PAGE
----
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Lakeland, Fla., Weighs Feasibility of Fiber Optic Broadband

Five of the city's seven commissioners said they would consider creating a publicly owned and operated Internet utility, depending on the results of an upcoming financial analysis and risk assessment.

by Christopher Guinn, The Ledger, Lakeland, Fla. / May 6, 2016
Gigabit Internet supporters turned out in force at a rally supporting Chattanooga, Tenn.'s FCC petition to overturn a state law that restricts the city's ability to expand its high-speed broadband network. Shutterstock

(TNS) — LAKELAND — If the City Commission decides against starting a publicly owned Internet service utility, it won't be because of a philosophical disagreement with the idea, commissioners agreed Wednesday.

Lakeland Mayor Howard Wiggs and Commissioner Don Selvage sought consensus from their colleagues following a brief discussion of the "gigabit" issue, in which the city would leverage its existing fiber optics assets to improve broadband connection speeds in the city.

"It's a philosophical argument nationwide," Selvage said. "I don't want staff to do all the work if philosophically there is no way we will make this a (public) utility."

National business groups have fought the expansion of municipal broadband at the state and federal level. A representative from the industry-backed political advocacy group Florida TaxWatch attended the last fiber optics discussion, and Bright House Networks hired a court reporter to record the meeting.

Five of the seven commissioners said they would consider creating a publicly owned and operated Internet utility, depending on the results of an upcoming financial analysis and risk assessment.

Commissioners Phillip Walker and Bill Read did not join their colleagues.

Read later told The Ledger he wanted to see the results of the report before making a decision. He said his preference is for the city to seek a partnership with a private company, but will remain open minded.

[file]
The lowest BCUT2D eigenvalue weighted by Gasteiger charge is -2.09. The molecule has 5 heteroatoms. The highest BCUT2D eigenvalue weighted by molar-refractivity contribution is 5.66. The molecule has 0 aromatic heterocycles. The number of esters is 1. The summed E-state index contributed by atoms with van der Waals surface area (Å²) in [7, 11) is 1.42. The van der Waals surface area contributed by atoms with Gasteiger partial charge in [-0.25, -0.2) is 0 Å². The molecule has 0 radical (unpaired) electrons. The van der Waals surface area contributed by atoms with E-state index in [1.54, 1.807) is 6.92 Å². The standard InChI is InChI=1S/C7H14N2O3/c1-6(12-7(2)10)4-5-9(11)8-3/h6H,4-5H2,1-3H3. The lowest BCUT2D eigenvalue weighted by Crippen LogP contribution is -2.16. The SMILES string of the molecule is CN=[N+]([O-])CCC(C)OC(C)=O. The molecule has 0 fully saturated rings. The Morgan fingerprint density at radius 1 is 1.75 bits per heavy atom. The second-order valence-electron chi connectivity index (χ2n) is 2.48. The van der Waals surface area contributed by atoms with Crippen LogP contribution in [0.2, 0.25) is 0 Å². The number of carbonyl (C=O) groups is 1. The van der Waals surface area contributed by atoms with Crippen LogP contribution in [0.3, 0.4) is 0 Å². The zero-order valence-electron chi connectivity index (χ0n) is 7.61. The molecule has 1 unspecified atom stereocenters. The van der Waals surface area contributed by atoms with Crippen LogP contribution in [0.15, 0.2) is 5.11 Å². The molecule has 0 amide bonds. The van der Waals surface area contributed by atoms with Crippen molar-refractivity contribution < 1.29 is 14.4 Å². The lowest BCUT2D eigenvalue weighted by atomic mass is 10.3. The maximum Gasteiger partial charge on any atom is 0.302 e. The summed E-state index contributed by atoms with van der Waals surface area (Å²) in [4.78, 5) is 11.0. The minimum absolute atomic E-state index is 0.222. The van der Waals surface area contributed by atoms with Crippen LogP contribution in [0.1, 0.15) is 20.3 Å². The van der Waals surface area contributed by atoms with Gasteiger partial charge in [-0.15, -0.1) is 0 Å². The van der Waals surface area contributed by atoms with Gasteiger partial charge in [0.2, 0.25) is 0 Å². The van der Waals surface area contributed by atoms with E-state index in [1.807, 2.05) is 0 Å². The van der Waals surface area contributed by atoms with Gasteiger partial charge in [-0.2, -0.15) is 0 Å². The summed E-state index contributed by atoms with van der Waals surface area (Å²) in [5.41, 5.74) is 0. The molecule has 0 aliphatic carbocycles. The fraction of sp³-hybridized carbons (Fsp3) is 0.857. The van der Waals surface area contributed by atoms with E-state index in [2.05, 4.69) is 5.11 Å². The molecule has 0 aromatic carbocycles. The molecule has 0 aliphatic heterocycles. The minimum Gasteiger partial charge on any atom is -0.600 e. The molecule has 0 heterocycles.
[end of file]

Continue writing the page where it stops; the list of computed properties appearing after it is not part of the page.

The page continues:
A final report by the city's broadband consultant, Magellan Advisors, is expected within the next two months.

"I'm trying to be patient and waiting for the report," Commissioner Justin Troller said, but "I think we should own it … I'm already convinced."

Presented with a list of options that could improve broadband speeds in Lakeland, "it's been my observation that people want to jump to the (public owned and operated) option immediately," Selvage said.

"I think we're on the right path but we have to be patient because people want to go immediately to that (public) option and I'm not sure we have a consensus," he said.

Commissioners instructed Terry Brigman, the head of the city's Information Technology Department, to look for a new territory to run a pilot program.

An earlier attempt at defining a test area quickly grew in size and cost. Based on the figures provided by Magellan, that pilot area relied on razor thin conditions for success, earning a thumbs down by Finance Director Mike Brossart.

"There's some caveats and qualifications that you could frame it that would make an all-city utility more palatable," Wiggs said.

A smaller downtown test area, primarily focused on downtown businesses, is a likely target region, as is Lakeland Linder Regional Airport, where Airport Manager Gene Conrad said interest would be strong.

For the time being, the commission will wait.

"I think we need to finish the Magellan report," Commissioner Jim Malless said, "then we need to sit down and have the big discussion about whether we're going to do the test — and then if we're going to own the test."

And, he said, "we need a business plan before we do the test … The key element is voting on the business plan."

The commission will hold another broadband workshop in the future. Depending on the outcome there, the commission could include funding for a broadband.

©2016 The Ledger (Lakeland, Fla.) Distributed by Tribune Content Agency, LLC.

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